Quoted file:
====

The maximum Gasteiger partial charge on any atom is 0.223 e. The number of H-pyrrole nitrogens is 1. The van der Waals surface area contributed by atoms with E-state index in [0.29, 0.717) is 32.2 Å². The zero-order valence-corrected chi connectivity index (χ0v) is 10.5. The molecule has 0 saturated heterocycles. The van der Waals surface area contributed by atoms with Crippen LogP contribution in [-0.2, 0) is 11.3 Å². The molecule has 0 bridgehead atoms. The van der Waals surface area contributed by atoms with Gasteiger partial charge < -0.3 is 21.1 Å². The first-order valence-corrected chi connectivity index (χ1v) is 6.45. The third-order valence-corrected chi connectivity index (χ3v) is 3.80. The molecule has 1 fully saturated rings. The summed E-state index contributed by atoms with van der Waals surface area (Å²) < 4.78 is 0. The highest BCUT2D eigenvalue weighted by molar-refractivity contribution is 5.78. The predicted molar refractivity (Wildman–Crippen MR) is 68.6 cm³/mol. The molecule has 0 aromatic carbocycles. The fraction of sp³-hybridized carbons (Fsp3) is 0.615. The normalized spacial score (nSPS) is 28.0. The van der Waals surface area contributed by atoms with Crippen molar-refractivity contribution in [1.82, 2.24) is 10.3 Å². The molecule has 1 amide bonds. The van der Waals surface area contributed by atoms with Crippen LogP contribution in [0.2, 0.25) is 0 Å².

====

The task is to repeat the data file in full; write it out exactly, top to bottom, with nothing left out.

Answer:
The maximum Gasteiger partial charge on any atom is 0.223 e. The number of H-pyrrole nitrogens is 1. The van der Waals surface area contributed by atoms with E-state index in [0.29, 0.717) is 32.2 Å². The zero-order valence-corrected chi connectivity index (χ0v) is 10.5. The molecule has 0 saturated heterocycles. The van der Waals surface area contributed by atoms with Crippen LogP contribution in [-0.2, 0) is 11.3 Å². The molecule has 0 bridgehead atoms. The van der Waals surface area contributed by atoms with Gasteiger partial charge < -0.3 is 21.1 Å². The first-order valence-corrected chi connectivity index (χ1v) is 6.45. The third-order valence-corrected chi connectivity index (χ3v) is 3.80. The molecule has 1 fully saturated rings. The summed E-state index contributed by atoms with van der Waals surface area (Å²) < 4.78 is 0. The highest BCUT2D eigenvalue weighted by molar-refractivity contribution is 5.78. The predicted molar refractivity (Wildman–Crippen MR) is 68.6 cm³/mol. The molecule has 0 aromatic carbocycles. The fraction of sp³-hybridized carbons (Fsp3) is 0.615. The normalized spacial score (nSPS) is 28.0. The van der Waals surface area contributed by atoms with Crippen molar-refractivity contribution in [1.82, 2.24) is 10.3 Å². The molecule has 1 amide bonds. The van der Waals surface area contributed by atoms with Crippen LogP contribution in [0.2, 0.25) is 0 Å².